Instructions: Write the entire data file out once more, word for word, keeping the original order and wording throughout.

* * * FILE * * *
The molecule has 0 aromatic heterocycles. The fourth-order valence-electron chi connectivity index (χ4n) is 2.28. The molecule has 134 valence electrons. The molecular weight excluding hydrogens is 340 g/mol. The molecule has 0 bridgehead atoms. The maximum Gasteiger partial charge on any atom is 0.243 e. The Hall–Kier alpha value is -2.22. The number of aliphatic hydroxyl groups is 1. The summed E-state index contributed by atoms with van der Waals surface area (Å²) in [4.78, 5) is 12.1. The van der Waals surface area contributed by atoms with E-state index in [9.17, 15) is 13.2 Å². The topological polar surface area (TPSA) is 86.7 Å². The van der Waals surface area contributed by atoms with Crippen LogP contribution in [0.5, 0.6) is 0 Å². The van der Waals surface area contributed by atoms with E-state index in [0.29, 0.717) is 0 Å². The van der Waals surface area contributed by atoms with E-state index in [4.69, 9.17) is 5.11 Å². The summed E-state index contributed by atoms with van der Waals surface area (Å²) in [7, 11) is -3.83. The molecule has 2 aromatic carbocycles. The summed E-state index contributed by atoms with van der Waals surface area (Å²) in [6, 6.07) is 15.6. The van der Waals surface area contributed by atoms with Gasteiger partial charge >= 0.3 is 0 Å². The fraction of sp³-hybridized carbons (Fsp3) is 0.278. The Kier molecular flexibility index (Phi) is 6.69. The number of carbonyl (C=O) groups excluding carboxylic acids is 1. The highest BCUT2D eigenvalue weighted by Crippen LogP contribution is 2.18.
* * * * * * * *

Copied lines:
The molecule has 0 aromatic heterocycles. The fourth-order valence-electron chi connectivity index (χ4n) is 2.28. The molecule has 134 valence electrons. The molecular weight excluding hydrogens is 340 g/mol. The molecule has 0 bridgehead atoms. The maximum Gasteiger partial charge on any atom is 0.243 e. The Hall–Kier alpha value is -2.22. The number of aliphatic hydroxyl groups is 1. The summed E-state index contributed by atoms with van der Waals surface area (Å²) in [4.78, 5) is 12.1. The van der Waals surface area contributed by atoms with E-state index in [9.17, 15) is 13.2 Å². The topological polar surface area (TPSA) is 86.7 Å². The van der Waals surface area contributed by atoms with Crippen LogP contribution in [0.5, 0.6) is 0 Å². The van der Waals surface area contributed by atoms with E-state index in [0.29, 0.717) is 0 Å². The van der Waals surface area contributed by atoms with E-state index in [4.69, 9.17) is 5.11 Å². The summed E-state index contributed by atoms with van der Waals surface area (Å²) in [7, 11) is -3.83. The molecule has 2 aromatic carbocycles. The summed E-state index contributed by atoms with van der Waals surface area (Å²) in [6, 6.07) is 15.6. The van der Waals surface area contributed by atoms with Gasteiger partial charge >= 0.3 is 0 Å². The fraction of sp³-hybridized carbons (Fsp3) is 0.278. The Kier molecular flexibility index (Phi) is 6.69. The number of carbonyl (C=O) groups excluding carboxylic acids is 1. The highest BCUT2D eigenvalue weighted by Crippen LogP contribution is 2.18.